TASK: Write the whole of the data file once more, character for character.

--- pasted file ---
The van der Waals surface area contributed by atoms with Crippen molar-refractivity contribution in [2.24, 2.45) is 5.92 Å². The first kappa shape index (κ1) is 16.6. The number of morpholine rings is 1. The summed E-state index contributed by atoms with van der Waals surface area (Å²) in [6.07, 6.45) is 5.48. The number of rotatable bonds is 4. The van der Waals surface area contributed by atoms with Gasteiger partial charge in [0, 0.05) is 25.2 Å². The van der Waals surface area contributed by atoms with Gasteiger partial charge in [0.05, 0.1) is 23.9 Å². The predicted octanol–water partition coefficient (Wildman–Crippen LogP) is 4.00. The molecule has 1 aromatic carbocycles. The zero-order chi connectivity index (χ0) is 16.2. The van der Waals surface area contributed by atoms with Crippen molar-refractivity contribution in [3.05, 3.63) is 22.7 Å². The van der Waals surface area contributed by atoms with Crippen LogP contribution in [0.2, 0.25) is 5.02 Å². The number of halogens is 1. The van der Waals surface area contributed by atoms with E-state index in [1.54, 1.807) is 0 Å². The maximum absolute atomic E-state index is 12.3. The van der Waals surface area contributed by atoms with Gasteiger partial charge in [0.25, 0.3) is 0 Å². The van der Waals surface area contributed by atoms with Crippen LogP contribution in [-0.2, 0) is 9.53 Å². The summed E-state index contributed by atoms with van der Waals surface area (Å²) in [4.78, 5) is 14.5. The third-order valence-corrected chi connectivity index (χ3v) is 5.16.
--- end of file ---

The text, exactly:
The van der Waals surface area contributed by atoms with Crippen molar-refractivity contribution in [2.24, 2.45) is 5.92 Å². The first kappa shape index (κ1) is 16.6. The number of morpholine rings is 1. The summed E-state index contributed by atoms with van der Waals surface area (Å²) in [6.07, 6.45) is 5.48. The number of rotatable bonds is 4. The van der Waals surface area contributed by atoms with Gasteiger partial charge in [0, 0.05) is 25.2 Å². The van der Waals surface area contributed by atoms with Gasteiger partial charge in [0.05, 0.1) is 23.9 Å². The predicted octanol–water partition coefficient (Wildman–Crippen LogP) is 4.00. The molecule has 1 aromatic carbocycles. The zero-order chi connectivity index (χ0) is 16.2. The van der Waals surface area contributed by atoms with Crippen molar-refractivity contribution in [3.05, 3.63) is 22.7 Å². The van der Waals surface area contributed by atoms with Crippen LogP contribution in [0.2, 0.25) is 5.02 Å². The number of halogens is 1. The van der Waals surface area contributed by atoms with E-state index in [1.54, 1.807) is 0 Å². The maximum absolute atomic E-state index is 12.3. The van der Waals surface area contributed by atoms with Gasteiger partial charge in [0.25, 0.3) is 0 Å². The van der Waals surface area contributed by atoms with Crippen LogP contribution in [-0.2, 0) is 9.53 Å². The summed E-state index contributed by atoms with van der Waals surface area (Å²) in [4.78, 5) is 14.5. The third-order valence-corrected chi connectivity index (χ3v) is 5.16.